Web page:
In fact, the festival began by accident, when Mr. Dalrymple was invited in 2005 to read as part of the annual Rajasthan Heritage Festival, organized as part of preservation efforts by John Singh, a relative of the last Jaipur maharajah, and his U.K.-born wife, Faith, who founded Anokhi, Jaipur's socially conscious fashion label.
The literary festival got its official start the next year with 16 authors inattendance. "Now it's expanded like some monstrous goddess," says Ms. Singh. "One of the driving notions was to bring back the writers of the Indian diaspora," adds 45-year-old British nonfiction author Mr. Dalrymple, who penned "City of Djinns" and "The White Mughals," among others. "After all, you saw these brilliant A-list writers in Sydney, at Borders Books or a PEN conference. The only place they didn't turn up was India."
The following year, in 2007, an appearance by Mr. Rushdie, once the target of an Islamic death order for his "Satanic Verses," put Jaipur on the global literary map. That same year, Mr. Roy, the film producer, joined to add the color and music that helped create what he calls "an intangible buzz." Mr. Roy adds that his job was made easy by the host city. "Jaipur, with its palaces and forts, is seen as a place that projects all the romance and valor of India. For middle-class Indians, coming here in January, when the weather is mild, is a no-brainer."
Underpinning the festival is an alliance between Mr. Dalrymple's ample contacts and wide-ranging interests and the nationalist agenda of co-director Namita Gokhale, a 56-year-old feminist critic and editor. "William and I fight all the time -- but that's what stokes our energy," Ms. Gokhale says. Her goal, as she puts it, has been "big on making sure this is a meeting place for writers based overseas with those working here. After all," she adds, "we've got 22 languages with a long history in India, not just the English that was imposed. So, in a sense, we're two festivals coming together under one roof -- as nowhere else."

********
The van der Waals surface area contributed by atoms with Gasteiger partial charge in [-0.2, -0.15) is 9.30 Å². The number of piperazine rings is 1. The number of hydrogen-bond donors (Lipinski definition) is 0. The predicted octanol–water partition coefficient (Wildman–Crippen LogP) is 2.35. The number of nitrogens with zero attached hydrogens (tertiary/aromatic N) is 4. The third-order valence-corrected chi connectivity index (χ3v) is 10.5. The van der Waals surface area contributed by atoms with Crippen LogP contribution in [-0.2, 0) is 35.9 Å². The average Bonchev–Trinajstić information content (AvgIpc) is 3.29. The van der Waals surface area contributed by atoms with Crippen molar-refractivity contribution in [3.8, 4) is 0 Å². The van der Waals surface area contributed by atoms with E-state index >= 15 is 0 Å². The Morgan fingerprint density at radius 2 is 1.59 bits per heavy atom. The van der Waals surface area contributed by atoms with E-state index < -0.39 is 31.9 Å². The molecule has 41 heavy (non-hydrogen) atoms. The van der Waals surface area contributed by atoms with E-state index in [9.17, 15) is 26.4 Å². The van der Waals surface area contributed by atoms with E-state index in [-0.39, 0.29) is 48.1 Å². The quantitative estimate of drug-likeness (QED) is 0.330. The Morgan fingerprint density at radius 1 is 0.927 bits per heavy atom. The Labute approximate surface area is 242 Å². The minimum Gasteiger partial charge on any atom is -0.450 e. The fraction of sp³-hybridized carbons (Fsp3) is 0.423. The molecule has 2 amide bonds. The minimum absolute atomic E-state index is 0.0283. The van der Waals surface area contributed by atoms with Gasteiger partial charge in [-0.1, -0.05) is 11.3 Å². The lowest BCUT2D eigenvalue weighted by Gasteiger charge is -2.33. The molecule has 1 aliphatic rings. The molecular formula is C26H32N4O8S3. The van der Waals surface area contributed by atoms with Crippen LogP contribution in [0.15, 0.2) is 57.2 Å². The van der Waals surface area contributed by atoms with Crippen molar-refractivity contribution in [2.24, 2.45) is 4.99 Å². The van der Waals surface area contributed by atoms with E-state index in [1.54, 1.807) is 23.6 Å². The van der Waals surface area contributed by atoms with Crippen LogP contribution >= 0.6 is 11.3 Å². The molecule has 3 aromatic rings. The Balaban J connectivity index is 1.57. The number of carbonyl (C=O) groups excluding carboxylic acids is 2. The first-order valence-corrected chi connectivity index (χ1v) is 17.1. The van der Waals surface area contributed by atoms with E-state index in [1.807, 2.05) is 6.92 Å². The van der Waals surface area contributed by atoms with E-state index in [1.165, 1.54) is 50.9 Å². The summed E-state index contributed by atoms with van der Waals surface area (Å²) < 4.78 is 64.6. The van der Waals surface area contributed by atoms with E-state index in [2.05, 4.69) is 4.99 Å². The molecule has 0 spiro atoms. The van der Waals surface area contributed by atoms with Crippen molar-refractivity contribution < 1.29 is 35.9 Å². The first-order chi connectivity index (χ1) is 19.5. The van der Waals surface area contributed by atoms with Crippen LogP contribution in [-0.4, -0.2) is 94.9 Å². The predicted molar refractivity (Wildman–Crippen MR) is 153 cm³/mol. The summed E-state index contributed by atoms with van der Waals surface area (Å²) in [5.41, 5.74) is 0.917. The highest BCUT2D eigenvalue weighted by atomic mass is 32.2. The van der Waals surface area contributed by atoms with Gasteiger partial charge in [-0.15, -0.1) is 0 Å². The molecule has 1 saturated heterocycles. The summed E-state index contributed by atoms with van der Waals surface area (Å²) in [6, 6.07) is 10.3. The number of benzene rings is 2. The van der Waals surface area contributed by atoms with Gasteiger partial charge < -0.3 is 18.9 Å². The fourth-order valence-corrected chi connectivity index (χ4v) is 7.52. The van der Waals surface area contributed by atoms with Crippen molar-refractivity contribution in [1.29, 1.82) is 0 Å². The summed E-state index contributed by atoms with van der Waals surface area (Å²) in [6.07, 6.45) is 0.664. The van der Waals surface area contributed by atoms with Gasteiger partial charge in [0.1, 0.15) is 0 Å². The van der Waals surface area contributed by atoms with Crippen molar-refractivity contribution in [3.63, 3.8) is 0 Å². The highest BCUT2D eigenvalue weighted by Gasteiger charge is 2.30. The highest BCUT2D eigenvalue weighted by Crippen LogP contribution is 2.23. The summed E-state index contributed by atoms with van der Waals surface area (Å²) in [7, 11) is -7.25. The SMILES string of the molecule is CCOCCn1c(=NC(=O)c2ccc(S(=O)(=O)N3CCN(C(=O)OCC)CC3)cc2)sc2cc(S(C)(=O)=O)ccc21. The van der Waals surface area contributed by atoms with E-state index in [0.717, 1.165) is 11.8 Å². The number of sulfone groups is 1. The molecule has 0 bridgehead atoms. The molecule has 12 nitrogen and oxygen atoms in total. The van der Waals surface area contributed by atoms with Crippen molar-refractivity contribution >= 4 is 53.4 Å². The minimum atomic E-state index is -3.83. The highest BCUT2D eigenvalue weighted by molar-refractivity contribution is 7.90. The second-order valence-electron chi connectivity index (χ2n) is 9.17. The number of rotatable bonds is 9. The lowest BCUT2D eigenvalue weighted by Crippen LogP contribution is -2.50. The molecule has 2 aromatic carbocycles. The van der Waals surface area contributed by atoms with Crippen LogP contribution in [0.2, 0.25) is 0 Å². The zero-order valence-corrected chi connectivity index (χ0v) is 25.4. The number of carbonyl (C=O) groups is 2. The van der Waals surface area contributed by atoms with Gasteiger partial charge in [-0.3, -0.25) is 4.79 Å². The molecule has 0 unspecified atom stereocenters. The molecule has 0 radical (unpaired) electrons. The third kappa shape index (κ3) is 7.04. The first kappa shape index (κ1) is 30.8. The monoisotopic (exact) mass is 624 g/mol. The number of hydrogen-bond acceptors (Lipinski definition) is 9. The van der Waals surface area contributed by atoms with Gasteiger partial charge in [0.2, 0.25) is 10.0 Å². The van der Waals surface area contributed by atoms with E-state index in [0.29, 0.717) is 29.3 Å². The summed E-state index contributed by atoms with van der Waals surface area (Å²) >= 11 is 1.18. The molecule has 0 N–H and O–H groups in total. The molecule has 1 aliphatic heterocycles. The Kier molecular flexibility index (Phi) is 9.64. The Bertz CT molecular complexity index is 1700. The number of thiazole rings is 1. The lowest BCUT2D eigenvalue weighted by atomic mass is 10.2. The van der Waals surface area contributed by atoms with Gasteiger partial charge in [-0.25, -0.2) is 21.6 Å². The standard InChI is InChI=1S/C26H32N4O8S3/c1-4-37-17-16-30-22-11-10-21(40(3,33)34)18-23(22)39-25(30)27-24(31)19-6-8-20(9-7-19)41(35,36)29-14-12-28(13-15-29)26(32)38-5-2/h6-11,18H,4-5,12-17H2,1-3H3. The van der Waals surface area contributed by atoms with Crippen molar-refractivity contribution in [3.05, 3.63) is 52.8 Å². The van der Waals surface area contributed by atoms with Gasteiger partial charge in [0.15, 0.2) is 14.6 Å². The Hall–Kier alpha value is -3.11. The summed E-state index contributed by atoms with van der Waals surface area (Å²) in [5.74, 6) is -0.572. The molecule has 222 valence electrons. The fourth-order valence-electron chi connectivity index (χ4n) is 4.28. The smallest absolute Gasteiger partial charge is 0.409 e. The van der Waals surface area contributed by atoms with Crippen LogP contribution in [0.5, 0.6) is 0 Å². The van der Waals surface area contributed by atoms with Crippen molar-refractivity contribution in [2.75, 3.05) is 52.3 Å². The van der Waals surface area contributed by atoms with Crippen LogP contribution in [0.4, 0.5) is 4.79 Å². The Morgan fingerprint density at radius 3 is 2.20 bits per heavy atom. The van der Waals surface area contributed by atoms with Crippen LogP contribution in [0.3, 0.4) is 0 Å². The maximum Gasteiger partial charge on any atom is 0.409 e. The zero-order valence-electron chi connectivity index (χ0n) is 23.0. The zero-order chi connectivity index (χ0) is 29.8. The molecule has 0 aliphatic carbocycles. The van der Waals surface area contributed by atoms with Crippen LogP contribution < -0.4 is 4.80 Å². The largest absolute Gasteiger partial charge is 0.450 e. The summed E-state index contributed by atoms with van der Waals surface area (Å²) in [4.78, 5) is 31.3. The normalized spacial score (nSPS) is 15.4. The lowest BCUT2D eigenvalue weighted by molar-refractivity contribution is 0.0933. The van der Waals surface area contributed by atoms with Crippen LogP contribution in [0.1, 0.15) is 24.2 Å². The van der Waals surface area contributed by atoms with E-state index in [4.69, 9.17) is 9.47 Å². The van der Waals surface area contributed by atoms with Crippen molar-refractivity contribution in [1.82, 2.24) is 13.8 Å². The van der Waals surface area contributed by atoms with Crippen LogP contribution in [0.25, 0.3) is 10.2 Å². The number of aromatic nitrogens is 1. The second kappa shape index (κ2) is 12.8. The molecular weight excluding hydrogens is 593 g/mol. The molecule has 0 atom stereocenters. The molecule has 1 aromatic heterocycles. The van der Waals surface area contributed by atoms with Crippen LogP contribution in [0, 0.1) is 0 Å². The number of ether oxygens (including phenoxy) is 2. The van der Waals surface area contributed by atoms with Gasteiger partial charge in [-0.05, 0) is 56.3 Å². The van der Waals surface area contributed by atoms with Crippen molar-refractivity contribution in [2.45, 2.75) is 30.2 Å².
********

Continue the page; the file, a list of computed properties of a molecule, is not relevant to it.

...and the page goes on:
This year, Ms. Gokhale showcased Dalits, a group so far at the bottom of Indian society that they are known as "untouchables," as well as some exciting new Pakistani writers, including H.M. Naqvi. Invited for his splashy first novel "Home Boy," Mr. Naqvi says he "was especially pleased to meet Indians, from the animated denizens of Jaipur to serious-minded intellectuals...a Sikh and couple of cool Kashmiris."
"There has been a proliferation of South Asian writers in the last two, three decades," Mr. Naqvi adds, "And explicitly, implicitly, consciously or otherwise, we are all in conversation with each other."
In keeping with its aim of edginess, the festival brought in a special speaker at the last minute -- Ayaan Hirsi Ali, the controversial Somalian woman who battles against clitorectomy and Islam.
Today, the festival's budget of $520,000 is mostly funded by DSC, a closely held Indian construction company. Other sponsors include foundations and embassies.
Even as it has grown, the festival remains refreshingly uncommercialized. "It's all so open and democratic," says 56-year-old editor Tina Brown, who is also a festival adviser. She has made the pilgrimage here two years running because "Jaipur is run by writers, not businessman, so they can make quirky choices. Every day is so intellectually refreshing and draws such an amazing collection of people that you can't help stumbling onto jewels."
Yet the festival itself threatens to stumble over some of its growing pains: Among them, tents and halls too small to contain crowds, a noticeable lack of workable toilets and water dispensers and transportation and technical snafus.
Still, plans are afoot to add two more tents next year -- a new food court and larger bookstore. "The challenge in getting too big will be to keep the spontaneity," concedes Mr. Dalrymple.
With a toss of his trademark shoulder-length silver locks, Mr. Roy, the film producer, adds, "We just have to let the festival grow organically. It can't be contained, the madness of it."
—John Krich is a Bangkok-based writer.
Printed in The Wall Street Journal